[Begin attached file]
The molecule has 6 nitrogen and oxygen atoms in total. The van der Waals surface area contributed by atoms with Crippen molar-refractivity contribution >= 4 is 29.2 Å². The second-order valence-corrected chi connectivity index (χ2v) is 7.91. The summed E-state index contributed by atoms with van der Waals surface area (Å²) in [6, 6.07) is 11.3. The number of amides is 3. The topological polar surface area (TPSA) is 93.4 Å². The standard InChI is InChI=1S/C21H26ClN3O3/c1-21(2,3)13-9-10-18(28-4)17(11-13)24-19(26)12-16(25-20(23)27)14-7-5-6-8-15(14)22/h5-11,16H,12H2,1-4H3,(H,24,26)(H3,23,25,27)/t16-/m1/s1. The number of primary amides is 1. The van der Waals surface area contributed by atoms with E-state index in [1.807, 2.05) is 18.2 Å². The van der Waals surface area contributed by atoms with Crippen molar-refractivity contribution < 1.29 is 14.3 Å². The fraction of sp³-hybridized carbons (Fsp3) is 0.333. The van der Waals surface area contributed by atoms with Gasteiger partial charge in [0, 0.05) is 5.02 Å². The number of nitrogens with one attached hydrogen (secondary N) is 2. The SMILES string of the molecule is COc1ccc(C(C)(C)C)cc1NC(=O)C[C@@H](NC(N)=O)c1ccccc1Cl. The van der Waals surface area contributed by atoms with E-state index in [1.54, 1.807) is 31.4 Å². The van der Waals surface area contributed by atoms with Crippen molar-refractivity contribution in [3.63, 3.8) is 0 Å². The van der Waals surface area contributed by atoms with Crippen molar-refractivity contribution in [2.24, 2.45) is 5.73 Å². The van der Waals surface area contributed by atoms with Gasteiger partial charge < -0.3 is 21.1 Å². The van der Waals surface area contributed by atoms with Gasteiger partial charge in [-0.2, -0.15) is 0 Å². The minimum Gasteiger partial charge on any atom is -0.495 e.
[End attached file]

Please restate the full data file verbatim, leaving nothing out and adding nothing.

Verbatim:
The molecule has 6 nitrogen and oxygen atoms in total. The van der Waals surface area contributed by atoms with Crippen molar-refractivity contribution >= 4 is 29.2 Å². The second-order valence-corrected chi connectivity index (χ2v) is 7.91. The summed E-state index contributed by atoms with van der Waals surface area (Å²) in [6, 6.07) is 11.3. The number of amides is 3. The topological polar surface area (TPSA) is 93.4 Å². The standard InChI is InChI=1S/C21H26ClN3O3/c1-21(2,3)13-9-10-18(28-4)17(11-13)24-19(26)12-16(25-20(23)27)14-7-5-6-8-15(14)22/h5-11,16H,12H2,1-4H3,(H,24,26)(H3,23,25,27)/t16-/m1/s1. The number of primary amides is 1. The van der Waals surface area contributed by atoms with E-state index in [1.807, 2.05) is 18.2 Å². The van der Waals surface area contributed by atoms with Crippen molar-refractivity contribution < 1.29 is 14.3 Å². The fraction of sp³-hybridized carbons (Fsp3) is 0.333. The van der Waals surface area contributed by atoms with Gasteiger partial charge in [0, 0.05) is 5.02 Å². The number of nitrogens with one attached hydrogen (secondary N) is 2. The SMILES string of the molecule is COc1ccc(C(C)(C)C)cc1NC(=O)C[C@@H](NC(N)=O)c1ccccc1Cl. The van der Waals surface area contributed by atoms with E-state index in [1.54, 1.807) is 31.4 Å². The van der Waals surface area contributed by atoms with Crippen molar-refractivity contribution in [3.63, 3.8) is 0 Å². The van der Waals surface area contributed by atoms with Crippen molar-refractivity contribution in [2.24, 2.45) is 5.73 Å². The van der Waals surface area contributed by atoms with Gasteiger partial charge < -0.3 is 21.1 Å². The van der Waals surface area contributed by atoms with Gasteiger partial charge in [-0.2, -0.15) is 0 Å². The minimum Gasteiger partial charge on any atom is -0.495 e.